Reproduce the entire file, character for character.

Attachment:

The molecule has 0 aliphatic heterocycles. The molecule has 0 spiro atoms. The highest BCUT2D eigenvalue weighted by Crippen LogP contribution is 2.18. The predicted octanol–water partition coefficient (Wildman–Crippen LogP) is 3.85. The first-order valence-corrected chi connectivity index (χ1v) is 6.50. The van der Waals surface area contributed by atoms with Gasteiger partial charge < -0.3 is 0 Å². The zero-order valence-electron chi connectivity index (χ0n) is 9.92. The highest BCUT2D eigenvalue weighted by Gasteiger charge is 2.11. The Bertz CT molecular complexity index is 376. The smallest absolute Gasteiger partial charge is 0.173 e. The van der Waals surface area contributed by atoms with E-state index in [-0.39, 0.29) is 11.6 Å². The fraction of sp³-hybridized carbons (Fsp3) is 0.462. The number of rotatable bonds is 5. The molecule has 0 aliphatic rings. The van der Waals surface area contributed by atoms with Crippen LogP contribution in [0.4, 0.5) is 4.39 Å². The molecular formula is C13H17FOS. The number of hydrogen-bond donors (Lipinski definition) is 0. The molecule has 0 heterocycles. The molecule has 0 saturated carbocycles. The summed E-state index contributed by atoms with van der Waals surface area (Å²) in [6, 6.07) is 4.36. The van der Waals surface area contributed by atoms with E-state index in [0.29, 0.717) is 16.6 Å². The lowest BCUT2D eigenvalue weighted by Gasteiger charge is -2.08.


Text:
The molecule has 0 aliphatic heterocycles. The molecule has 0 spiro atoms. The highest BCUT2D eigenvalue weighted by Crippen LogP contribution is 2.18. The predicted octanol–water partition coefficient (Wildman–Crippen LogP) is 3.85. The first-order valence-corrected chi connectivity index (χ1v) is 6.50. The van der Waals surface area contributed by atoms with Gasteiger partial charge < -0.3 is 0 Å². The zero-order valence-electron chi connectivity index (χ0n) is 9.92. The highest BCUT2D eigenvalue weighted by Gasteiger charge is 2.11. The Bertz CT molecular complexity index is 376. The smallest absolute Gasteiger partial charge is 0.173 e. The van der Waals surface area contributed by atoms with E-state index in [-0.39, 0.29) is 11.6 Å². The fraction of sp³-hybridized carbons (Fsp3) is 0.462. The number of rotatable bonds is 5. The molecule has 0 aliphatic rings. The van der Waals surface area contributed by atoms with Crippen LogP contribution in [0.4, 0.5) is 4.39 Å². The molecular formula is C13H17FOS. The number of hydrogen-bond donors (Lipinski definition) is 0. The molecule has 0 heterocycles. The molecule has 0 saturated carbocycles. The summed E-state index contributed by atoms with van der Waals surface area (Å²) in [6, 6.07) is 4.36. The van der Waals surface area contributed by atoms with E-state index in [0.29, 0.717) is 16.6 Å². The lowest BCUT2D eigenvalue weighted by Gasteiger charge is -2.08.